Lambda Notebook: Formal Semantics with Jupyter and Python
This project is a framework for linguists and especially semanticists developing analyses in compositional semantics. It aims to provide a means of developing 'digital fragments', following from the method of fragments in Montague grammar.
The project is in an alpha state. While code is publicly up on github, expect bugs and rapid (or occasionally, not-so-rapid) changes. Contributions, requests, and suggestions are welcome. To see an example, a pre-rendered demo notebook can be found at http://nbviewer.jupyter.org/github/rawlins/lambda-notebook/blob/master/notebooks/Lambda%20Notebook%20Demo%20%28executed%29.ipynb.
The lead developer for this project is Kyle Rawlins, kgr at jhu dot edu. I'm an associate professor in the Cognitive Science Department at Johns Hopkins University, and I do both theoretical linguistic semantics and more computational semantics. My eventual goal is for any theoretical linguistics I do to come with a lambda notebook file. (I'm a long way from that dream.)
While this repository comes with many demo and documentation notebooks, they are mostly saved unexecuted. If you would like to see some samples in nbviewer without downloading anything, the notebook-collection repository mirrors the (non-documentation) notebooks, but they are all pre-executed. Here are four samples. The SVG MathJax renderer is highly recommended for viewing any of these (to select it, right click on any formula).
- Continuations and Quantifier scope, implementing the 2002 proposal by Chris Barker.
- Intensional scope: three treatments of scope with respect to intensional items, building on the von Fintel & Heim lecture notes, work by Orin Percus, and by Ezra Keshet.
- Intro to neo-Davidsonian event semantics.
- Compositional DRT (notebook by Dee Ann Reisinger) showing how to implement the basics of compositional DRT.
Basically, download the repository and ensure you have Jupyter installed (probably via anaconda).
To run the notebook relative to the repository file structure:
- On a mac, double click
- Or, from a shell, run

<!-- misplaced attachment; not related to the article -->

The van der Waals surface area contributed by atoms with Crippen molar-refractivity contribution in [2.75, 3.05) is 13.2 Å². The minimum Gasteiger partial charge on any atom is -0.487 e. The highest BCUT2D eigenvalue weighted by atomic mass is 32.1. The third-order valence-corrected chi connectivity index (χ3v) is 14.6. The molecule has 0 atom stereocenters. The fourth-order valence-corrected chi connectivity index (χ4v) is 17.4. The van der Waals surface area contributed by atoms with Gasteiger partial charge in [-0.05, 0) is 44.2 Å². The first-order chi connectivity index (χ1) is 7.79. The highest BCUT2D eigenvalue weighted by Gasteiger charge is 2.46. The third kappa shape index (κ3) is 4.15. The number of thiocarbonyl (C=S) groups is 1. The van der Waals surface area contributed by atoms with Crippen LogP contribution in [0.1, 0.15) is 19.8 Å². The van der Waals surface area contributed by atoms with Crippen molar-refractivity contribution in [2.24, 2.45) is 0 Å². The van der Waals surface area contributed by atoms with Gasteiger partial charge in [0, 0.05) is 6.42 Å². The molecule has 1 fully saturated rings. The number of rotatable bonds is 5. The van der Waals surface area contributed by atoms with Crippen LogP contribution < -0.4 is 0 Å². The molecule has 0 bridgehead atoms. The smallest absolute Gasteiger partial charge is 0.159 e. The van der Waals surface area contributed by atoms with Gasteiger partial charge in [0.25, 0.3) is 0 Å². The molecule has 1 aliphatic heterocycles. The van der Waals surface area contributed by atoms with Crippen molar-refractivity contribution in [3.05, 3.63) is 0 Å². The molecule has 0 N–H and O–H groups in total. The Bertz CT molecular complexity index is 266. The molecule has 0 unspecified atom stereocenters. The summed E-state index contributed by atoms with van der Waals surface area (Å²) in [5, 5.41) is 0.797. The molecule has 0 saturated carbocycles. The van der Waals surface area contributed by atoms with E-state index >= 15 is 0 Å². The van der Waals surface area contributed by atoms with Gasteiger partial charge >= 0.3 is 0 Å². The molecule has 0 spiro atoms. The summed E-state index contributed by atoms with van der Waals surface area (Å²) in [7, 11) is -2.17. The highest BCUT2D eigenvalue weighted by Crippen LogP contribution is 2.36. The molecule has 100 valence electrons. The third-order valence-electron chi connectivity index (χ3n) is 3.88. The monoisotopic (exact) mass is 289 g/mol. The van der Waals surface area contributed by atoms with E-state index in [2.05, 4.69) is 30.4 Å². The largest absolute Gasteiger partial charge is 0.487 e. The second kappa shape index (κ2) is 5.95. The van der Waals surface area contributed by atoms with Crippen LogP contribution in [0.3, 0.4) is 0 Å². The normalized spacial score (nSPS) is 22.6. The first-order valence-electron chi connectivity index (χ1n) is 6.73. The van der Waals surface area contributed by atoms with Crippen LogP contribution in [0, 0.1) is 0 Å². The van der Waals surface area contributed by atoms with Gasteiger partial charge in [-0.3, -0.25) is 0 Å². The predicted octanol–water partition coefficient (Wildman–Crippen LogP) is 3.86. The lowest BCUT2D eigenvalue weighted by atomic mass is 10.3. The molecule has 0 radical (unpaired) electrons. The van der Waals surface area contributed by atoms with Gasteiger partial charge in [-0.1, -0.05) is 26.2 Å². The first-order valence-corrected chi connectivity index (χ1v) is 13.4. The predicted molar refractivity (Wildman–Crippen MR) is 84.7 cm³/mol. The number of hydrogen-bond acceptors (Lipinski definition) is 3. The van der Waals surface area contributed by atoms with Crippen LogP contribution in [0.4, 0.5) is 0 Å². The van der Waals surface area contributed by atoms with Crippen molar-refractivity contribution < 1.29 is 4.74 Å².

lambda_notebook.py. On windows you may need to explicitly call something like
- To user a notebook directory other than the default
notebooks, you can call something like
./lambda_notebook.py --notebook-dir=~/Documents/notebooks/. I recommend not keeping your working notebooks in the repository copy.
- Once the lambda-notebook kernel is installed, you can open lambda notebook files from any instance of Jupyter Notebook.
This will start a server in the terminal and open your web browser to the notebook directory. Then, look through the various notebooks to see examples of what can be done. I recommend starting (for now) with:
- Lambda Notebook Intro (start here).ipynb
- Lambda Notebook Demo.ipynb
- look through the various fragments and tutorials
To stop the server from a terminal, hit Ctrl-C twice in the terminal window. (To stop it from the 0.5 app, hit "Cancel".)
In most instances, you can upgrade by simply downloading a new repository version and running the lambda notebook from within there (or, minimally, running
install_lambda_kernel.py from the new repository). Your old notebooks will typically work -- the notebook format is forward compatible, and I try to avoid metalanguage regressions, but because of the alpha state, the API may change. (There may be metalanguage changes before beta, though.)
A note on the lambda notebook UI
- Lambda notebook is running within the Jupyter notebook, and inherits much of the AI.
- As of IPython 2.0, the Jupyter UI is now modal; this can take some getting used to if you aren't familiar with modal editors such as VI. Basically, you are either in edit mode (for editing cells) or command mode (for running cells). Use Enter/esc (or mouse click inside/outside of an edit area) to switch between those. There will be a little pen marker in the upper right corner if you are in edit mode, and the selected cell border will be green. If something isn't doing what you expect, check if you are in the correct mode.
- Try running through the UI tour (from the help menu of any notebook) to get a sense of the Jupyter UI.
There are three main parts to the code, structured into
meta.py ("meta" for metalanguage),
types.pytogether provide a typed logical metalanguage somewhat comparable to
lang.pyprovides machinery for doing composition on an object language.
Two additional files, magics.py and parsing.py provide support for using cell magics in the notebook to directly type expressions in the metalanguage. See the notebooks for demos of what this looks like; better documentation coming soon!
The file tree_mini.py provides nltk.tree, modified to work with the lambda notebook. The long-term plan is to depend directly on nltk, but this isn't there yet.
See here for NLTK license information (Apache license).